Regardless of what choices you make as a parent, someone thinks you’re wrong. Medical and generational advice constantly changes. When I was pregnant, the official stance was to avoid eating nuts because they could trigger allergies. I’m glad I didn’t listen to that because now they are saying we should eat nuts while pregnant to prevent allergies.

Breastfeeding is taught as the healthiest option for babies, but a couple of generations back, formula-feeding was considered safer.  We are supposed to put babies on their backs to sleep, but my mother’s generation was advised to put babies to sleep on their stomachs. They used to advise sterilizing anything coming into contact with babies, but now we are finding out that this is bad for developing immune systems. Early potty-training used to be very important, but now they are saying kids train when they are ready.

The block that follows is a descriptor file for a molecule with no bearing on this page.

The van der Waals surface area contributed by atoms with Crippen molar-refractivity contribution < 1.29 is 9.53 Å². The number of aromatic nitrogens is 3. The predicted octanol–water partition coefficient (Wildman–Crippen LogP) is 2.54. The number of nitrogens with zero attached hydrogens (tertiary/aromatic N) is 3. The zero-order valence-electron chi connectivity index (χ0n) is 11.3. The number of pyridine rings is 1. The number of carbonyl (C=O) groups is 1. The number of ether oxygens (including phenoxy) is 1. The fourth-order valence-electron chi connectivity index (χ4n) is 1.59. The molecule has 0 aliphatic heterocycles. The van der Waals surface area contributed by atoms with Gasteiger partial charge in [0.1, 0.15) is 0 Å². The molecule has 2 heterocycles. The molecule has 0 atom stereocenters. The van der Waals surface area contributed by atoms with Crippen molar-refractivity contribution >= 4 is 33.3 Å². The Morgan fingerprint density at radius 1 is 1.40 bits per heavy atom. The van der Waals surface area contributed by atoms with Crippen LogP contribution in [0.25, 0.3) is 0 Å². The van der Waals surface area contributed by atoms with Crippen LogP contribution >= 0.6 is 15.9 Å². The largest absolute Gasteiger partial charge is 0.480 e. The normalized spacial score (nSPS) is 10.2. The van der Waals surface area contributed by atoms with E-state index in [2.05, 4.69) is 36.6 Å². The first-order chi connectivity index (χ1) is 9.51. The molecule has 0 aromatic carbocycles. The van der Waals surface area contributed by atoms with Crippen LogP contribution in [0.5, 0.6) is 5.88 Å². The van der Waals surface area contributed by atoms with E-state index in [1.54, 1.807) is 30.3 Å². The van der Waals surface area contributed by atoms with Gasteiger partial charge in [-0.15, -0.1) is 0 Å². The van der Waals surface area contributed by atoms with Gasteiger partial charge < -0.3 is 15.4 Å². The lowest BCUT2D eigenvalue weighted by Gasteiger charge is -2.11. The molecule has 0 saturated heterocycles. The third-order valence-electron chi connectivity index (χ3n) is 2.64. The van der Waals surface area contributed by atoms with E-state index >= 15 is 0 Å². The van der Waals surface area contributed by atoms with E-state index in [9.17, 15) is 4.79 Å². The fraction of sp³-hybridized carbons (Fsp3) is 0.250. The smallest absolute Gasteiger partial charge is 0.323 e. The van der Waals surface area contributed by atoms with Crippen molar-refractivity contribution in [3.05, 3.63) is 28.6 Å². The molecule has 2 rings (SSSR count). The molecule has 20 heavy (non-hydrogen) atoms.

My grandmother is horrified that I let my daughters suck their fingers and thumbs. She mentions it every single time she sees them, believing it will give them flat fingers and giant thumbs. She claims her mother was allowed to do it and had to live with giant, flat thumbs.  I try to keep a straight face when I hear this.

Some people think letting babies cry-it-out to learn to sleep through the night is barbaric, while others think it’s necessary for parental well-being. Some people believe strict discipline prevents your kid from becoming a thug, while others believe it  crushes creativity and breeds resentment.  Some believe in time-outs, while others see this as a demonstration of alienation and conditional love.